Vital statistics

A for Andromeda

by Fred Hoyle and John Elliot

Cover artist: Richard Powers

Publisher: Crest

Pub year: 1964

Cover price: 50¢


Search for a copy of this book


Book detail for A for Andromeda

Cover tagline

"A science-fiction thriller that says: Be Careful, Earth"
Christian Science Monitor

Back cover text

Message from an Unknown Planet

The faint crackling noises from the loudspeaker in the control room of the big observatory were definitely signals. Someone ... or something ... far out in space was trying to make contact.

Young Dr. Fleming and his colleagues were not superstitious. They were scientists. But none of them could deny the chill of fear that suddenly swept over them.

Still there was nothing really to warn them of the danger — the hideous nightmare that was about to envelop them all.

They has no way of knowing that a monstrous intelligence from outer space had already reached into their minds ... that they were already victims ... helpless conspirators in a silent, invisible conquest of earth.

Support SF, buy this book using the links below

Interior text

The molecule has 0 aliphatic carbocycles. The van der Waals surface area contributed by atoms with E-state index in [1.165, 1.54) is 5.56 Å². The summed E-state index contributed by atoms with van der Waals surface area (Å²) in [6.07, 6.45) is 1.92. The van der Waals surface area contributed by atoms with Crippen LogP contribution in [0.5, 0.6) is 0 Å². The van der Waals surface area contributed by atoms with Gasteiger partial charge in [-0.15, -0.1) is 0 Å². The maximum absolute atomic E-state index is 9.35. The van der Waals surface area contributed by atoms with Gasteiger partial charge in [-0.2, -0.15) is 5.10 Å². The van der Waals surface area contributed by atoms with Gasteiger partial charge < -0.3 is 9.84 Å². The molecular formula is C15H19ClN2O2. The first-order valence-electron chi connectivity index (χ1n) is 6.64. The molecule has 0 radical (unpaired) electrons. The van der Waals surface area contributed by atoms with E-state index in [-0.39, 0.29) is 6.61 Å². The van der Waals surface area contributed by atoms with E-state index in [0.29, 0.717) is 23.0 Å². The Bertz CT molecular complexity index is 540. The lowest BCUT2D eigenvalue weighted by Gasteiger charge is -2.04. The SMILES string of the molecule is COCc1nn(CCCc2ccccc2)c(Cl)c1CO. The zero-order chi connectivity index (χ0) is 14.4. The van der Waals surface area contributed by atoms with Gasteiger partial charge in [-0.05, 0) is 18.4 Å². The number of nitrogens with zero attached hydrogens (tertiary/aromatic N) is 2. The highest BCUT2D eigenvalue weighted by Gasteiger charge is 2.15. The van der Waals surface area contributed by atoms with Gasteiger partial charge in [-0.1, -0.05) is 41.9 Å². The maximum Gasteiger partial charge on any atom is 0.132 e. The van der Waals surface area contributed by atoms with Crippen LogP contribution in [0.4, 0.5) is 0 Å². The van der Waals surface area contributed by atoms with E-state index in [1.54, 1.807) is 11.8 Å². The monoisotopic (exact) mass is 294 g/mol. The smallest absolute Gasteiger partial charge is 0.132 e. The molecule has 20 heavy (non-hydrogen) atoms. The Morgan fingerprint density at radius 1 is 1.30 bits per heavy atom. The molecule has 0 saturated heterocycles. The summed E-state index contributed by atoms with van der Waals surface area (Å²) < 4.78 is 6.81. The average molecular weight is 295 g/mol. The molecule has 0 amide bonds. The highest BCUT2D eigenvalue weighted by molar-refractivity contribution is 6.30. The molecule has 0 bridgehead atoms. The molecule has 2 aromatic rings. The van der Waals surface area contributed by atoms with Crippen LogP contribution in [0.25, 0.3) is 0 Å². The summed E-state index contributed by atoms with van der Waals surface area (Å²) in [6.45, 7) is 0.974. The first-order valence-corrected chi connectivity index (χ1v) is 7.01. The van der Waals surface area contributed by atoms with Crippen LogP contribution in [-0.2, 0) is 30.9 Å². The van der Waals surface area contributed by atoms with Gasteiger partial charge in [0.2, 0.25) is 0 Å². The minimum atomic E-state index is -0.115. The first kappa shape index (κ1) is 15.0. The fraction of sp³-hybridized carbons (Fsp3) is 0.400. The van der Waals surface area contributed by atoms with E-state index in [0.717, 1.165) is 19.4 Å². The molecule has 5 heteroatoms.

Miracle or Monster?

They were in the laboratory huddled around the oxygen tent staring at the tiny thing wrapped in a blanket. Its face was hidden by a mask.

"Is it living?"

"Yes," answered Professor Dawnay. "It's a baby."

"A human baby?"

"I would say so, though I doubt if Dr. Fleming would."

The creature in the tent seemed to thrive on intravenous feeding. It grew half an inch a day and it was clear it was not going to go through the usual childhood. It would, in fact, reach full adult stature within a few months.

"Kill it!" cried Fleming.

They glared at him icily.

"Listen to me," said Fleming. "It may look like a human being, but it isn't one. It's an extension of the machine, like the other creature, only more sophisticated. The other was just a first shot at an attempt to produce an organism like us, acceptable to us. But this is a better shot, based on more information. I've worked on that information. I know how deliberate it is."

"Are you suggesting," asked Dr. Geers, "That having achieved this miracle of life, we kill it?"

"If you don't do it now," warned Fleming, "you'll never be able to. People will come to think of it as human. They'll say we're murdering it. And then it will have us ... the machine will have us — where it wants us!"